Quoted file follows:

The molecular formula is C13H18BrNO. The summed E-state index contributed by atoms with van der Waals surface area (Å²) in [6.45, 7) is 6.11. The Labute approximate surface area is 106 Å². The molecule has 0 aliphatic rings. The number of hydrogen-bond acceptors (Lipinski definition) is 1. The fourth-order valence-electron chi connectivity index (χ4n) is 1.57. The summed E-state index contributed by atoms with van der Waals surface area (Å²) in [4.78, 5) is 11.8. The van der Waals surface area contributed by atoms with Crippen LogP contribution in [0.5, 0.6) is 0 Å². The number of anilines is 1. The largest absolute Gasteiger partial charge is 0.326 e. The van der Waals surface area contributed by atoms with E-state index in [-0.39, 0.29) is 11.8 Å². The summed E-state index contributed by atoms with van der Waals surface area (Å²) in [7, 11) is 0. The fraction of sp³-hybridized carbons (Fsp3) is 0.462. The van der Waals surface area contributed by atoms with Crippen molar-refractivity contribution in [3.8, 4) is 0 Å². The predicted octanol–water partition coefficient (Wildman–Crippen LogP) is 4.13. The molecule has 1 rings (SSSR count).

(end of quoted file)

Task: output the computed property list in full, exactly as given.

The molecular formula is C13H18BrNO. The summed E-state index contributed by atoms with van der Waals surface area (Å²) in [6.45, 7) is 6.11. The Labute approximate surface area is 106 Å². The molecule has 0 aliphatic rings. The number of hydrogen-bond acceptors (Lipinski definition) is 1. The fourth-order valence-electron chi connectivity index (χ4n) is 1.57. The summed E-state index contributed by atoms with van der Waals surface area (Å²) in [4.78, 5) is 11.8. The van der Waals surface area contributed by atoms with Crippen LogP contribution in [0.5, 0.6) is 0 Å². The number of anilines is 1. The largest absolute Gasteiger partial charge is 0.326 e. The van der Waals surface area contributed by atoms with E-state index in [-0.39, 0.29) is 11.8 Å². The summed E-state index contributed by atoms with van der Waals surface area (Å²) in [7, 11) is 0. The fraction of sp³-hybridized carbons (Fsp3) is 0.462. The van der Waals surface area contributed by atoms with Crippen molar-refractivity contribution in [3.8, 4) is 0 Å². The predicted octanol–water partition coefficient (Wildman–Crippen LogP) is 4.13. The molecule has 1 rings (SSSR count).